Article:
I do not have strong views on votes for prisoners. I have received practically no comments on the subject from my constituents. I do want more civil liberties restored, but votes for prisoners was not on my list.
I do have very strong views on the need for Parliament to re establish its sovereignty. The government’s EU Bill to reassert Parliament’s ultimate right to decide on behalf of the British people will only have meaning if Parliament does assert its rights in defined cases where others seek to limit its jurisdiction or constrain its decisions. I have been waiting for a long time for there to be a Parliamentary majority to assert a different view from that of an unelected international institution, as these international agreements and institutions increasingly govern us.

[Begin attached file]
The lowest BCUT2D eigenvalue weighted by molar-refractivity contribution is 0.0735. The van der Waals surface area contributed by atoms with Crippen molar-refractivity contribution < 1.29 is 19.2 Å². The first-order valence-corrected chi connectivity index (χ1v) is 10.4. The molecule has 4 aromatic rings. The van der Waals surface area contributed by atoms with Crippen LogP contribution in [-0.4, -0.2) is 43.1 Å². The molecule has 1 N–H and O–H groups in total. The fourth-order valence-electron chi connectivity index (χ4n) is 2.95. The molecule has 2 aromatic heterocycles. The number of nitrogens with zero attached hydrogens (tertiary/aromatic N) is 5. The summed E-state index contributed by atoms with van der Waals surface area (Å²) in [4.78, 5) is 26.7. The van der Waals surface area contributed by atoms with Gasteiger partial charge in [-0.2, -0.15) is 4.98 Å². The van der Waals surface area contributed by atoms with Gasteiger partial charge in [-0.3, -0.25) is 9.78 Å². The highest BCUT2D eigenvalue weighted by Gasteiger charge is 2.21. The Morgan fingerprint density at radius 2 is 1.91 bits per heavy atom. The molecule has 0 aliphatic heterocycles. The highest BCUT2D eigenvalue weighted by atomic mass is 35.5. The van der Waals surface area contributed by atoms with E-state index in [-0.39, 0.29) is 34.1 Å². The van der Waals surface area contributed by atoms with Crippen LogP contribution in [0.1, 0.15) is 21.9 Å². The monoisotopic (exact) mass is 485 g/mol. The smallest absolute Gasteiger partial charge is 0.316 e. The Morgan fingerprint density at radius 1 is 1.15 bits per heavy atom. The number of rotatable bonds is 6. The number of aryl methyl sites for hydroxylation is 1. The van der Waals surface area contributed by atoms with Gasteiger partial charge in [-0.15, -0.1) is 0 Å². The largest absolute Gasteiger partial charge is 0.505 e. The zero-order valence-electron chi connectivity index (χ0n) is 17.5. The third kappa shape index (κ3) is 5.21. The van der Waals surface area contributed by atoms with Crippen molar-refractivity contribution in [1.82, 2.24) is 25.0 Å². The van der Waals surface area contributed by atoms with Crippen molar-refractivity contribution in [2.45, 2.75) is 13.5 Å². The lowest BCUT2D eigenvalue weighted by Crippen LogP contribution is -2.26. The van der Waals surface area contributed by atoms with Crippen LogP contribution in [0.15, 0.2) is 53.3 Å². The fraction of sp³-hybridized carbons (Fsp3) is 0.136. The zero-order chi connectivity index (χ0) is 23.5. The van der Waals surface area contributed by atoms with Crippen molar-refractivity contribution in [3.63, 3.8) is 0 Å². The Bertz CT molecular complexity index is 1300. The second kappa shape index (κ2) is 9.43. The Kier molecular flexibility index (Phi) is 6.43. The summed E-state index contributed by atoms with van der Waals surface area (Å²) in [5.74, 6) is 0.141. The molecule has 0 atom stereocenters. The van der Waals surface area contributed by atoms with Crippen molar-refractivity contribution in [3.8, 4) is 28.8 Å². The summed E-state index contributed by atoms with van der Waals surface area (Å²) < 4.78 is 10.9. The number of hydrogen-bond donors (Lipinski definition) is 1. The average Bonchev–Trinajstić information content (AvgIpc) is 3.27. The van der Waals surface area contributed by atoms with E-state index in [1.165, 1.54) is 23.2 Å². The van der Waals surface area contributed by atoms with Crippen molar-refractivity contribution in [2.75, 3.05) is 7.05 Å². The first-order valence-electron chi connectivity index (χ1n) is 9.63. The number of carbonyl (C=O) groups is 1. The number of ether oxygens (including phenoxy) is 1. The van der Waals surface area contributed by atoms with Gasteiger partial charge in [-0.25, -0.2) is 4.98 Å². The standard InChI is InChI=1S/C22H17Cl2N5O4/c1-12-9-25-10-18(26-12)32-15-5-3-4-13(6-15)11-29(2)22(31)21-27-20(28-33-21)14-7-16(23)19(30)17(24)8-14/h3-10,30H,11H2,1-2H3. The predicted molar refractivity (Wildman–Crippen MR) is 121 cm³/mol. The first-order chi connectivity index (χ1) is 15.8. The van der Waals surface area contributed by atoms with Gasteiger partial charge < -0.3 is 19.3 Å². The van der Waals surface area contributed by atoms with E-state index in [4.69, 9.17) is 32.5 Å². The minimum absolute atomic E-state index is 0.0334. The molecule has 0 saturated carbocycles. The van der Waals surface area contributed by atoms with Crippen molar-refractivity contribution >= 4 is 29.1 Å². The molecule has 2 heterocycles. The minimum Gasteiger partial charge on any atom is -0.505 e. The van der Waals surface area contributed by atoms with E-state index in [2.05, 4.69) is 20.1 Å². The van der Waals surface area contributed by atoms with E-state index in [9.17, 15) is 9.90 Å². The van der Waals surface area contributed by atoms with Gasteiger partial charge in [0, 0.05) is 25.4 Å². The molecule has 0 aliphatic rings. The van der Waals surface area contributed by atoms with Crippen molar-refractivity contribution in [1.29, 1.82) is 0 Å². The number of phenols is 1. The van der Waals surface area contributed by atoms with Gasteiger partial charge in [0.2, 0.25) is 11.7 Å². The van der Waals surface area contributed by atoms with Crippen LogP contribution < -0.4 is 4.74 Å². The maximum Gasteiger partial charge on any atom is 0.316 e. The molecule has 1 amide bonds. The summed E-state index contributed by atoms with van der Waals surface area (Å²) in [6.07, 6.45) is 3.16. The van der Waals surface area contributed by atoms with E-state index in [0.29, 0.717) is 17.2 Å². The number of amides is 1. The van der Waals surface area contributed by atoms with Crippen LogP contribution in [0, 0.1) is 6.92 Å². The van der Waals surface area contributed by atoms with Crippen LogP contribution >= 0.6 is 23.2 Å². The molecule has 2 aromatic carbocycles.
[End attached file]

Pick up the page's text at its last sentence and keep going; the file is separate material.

Ideally the first reassertion of sovereignty would have come in a dispute with the EU. Instead, today, it comes in the form of a likely conflict between the majority view of Parliament, and the view of the European Court of Human Rights, a body established under a non EU Treaty. I have to make decisions based on the world as it turns out, not as I would like it to be. I will therefore vote against the decision of the ECHR.
Cabinet Ministers and Shadow Cabinet Ministers will abstain. They believe the UK has to meet its legal obligations under the Treaty, as interpreted by the European Court of Human Rights. Parliament is likely to say it wishes to interpret the human rights UK citizens should enjoy, and to do so in a different way from the Court. If the ECHR does not like our decision, so be it. If Parliament cannot decide these matters for itself, then it is no longer sovereign.
I have also supported an amendment to the motion which makes clear that UK courts should not award compensation to prisoners for their loss of voting rights. I hope this amendment is called, and recommend to colleagues they should vote for that as well as the main motion.